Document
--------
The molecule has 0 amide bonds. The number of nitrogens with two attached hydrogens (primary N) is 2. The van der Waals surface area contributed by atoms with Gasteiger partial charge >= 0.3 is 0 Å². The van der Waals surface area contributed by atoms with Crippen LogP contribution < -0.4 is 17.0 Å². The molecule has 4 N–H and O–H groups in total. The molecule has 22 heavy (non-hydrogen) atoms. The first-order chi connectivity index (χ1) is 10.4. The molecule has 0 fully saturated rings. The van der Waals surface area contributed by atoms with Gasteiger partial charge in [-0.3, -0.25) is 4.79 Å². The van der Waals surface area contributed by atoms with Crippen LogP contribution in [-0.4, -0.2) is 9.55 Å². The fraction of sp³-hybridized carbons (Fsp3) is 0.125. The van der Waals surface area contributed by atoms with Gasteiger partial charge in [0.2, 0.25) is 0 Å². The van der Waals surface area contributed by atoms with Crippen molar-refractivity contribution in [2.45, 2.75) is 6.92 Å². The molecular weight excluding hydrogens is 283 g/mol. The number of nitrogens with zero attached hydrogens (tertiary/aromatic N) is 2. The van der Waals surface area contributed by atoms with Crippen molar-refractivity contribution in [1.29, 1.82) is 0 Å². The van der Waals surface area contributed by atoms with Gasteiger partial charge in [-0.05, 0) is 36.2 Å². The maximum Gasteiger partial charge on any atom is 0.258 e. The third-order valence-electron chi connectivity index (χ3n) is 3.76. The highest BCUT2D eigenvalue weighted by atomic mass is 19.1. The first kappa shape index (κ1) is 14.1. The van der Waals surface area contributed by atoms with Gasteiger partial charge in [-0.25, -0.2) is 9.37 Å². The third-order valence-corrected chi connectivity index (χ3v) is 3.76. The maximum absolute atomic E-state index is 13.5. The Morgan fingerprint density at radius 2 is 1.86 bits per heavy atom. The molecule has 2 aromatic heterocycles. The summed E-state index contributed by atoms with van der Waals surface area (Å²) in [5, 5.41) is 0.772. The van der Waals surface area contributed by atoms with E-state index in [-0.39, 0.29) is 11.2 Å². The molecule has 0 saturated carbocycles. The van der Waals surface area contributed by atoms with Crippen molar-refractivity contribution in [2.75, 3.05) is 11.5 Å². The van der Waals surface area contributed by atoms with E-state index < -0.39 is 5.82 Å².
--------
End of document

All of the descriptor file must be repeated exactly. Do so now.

The molecule has 0 amide bonds. The number of nitrogens with two attached hydrogens (primary N) is 2. The van der Waals surface area contributed by atoms with Gasteiger partial charge >= 0.3 is 0 Å². The van der Waals surface area contributed by atoms with Crippen LogP contribution < -0.4 is 17.0 Å². The molecule has 4 N–H and O–H groups in total. The molecule has 22 heavy (non-hydrogen) atoms. The first-order chi connectivity index (χ1) is 10.4. The molecule has 0 fully saturated rings. The van der Waals surface area contributed by atoms with Gasteiger partial charge in [-0.3, -0.25) is 4.79 Å². The van der Waals surface area contributed by atoms with Crippen LogP contribution in [-0.4, -0.2) is 9.55 Å². The fraction of sp³-hybridized carbons (Fsp3) is 0.125. The van der Waals surface area contributed by atoms with Gasteiger partial charge in [0.2, 0.25) is 0 Å². The van der Waals surface area contributed by atoms with Crippen molar-refractivity contribution in [2.45, 2.75) is 6.92 Å². The molecular weight excluding hydrogens is 283 g/mol. The number of nitrogens with zero attached hydrogens (tertiary/aromatic N) is 2. The van der Waals surface area contributed by atoms with Crippen molar-refractivity contribution in [1.29, 1.82) is 0 Å². The van der Waals surface area contributed by atoms with Gasteiger partial charge in [-0.05, 0) is 36.2 Å². The maximum Gasteiger partial charge on any atom is 0.258 e. The third-order valence-electron chi connectivity index (χ3n) is 3.76. The highest BCUT2D eigenvalue weighted by atomic mass is 19.1. The first kappa shape index (κ1) is 14.1. The van der Waals surface area contributed by atoms with Gasteiger partial charge in [-0.25, -0.2) is 9.37 Å². The third-order valence-corrected chi connectivity index (χ3v) is 3.76. The maximum absolute atomic E-state index is 13.5. The Morgan fingerprint density at radius 2 is 1.86 bits per heavy atom. The molecule has 2 aromatic heterocycles. The summed E-state index contributed by atoms with van der Waals surface area (Å²) in [5, 5.41) is 0.772. The van der Waals surface area contributed by atoms with E-state index in [-0.39, 0.29) is 11.2 Å². The molecule has 0 saturated carbocycles. The van der Waals surface area contributed by atoms with Crippen molar-refractivity contribution in [2.75, 3.05) is 11.5 Å². The van der Waals surface area contributed by atoms with E-state index < -0.39 is 5.82 Å².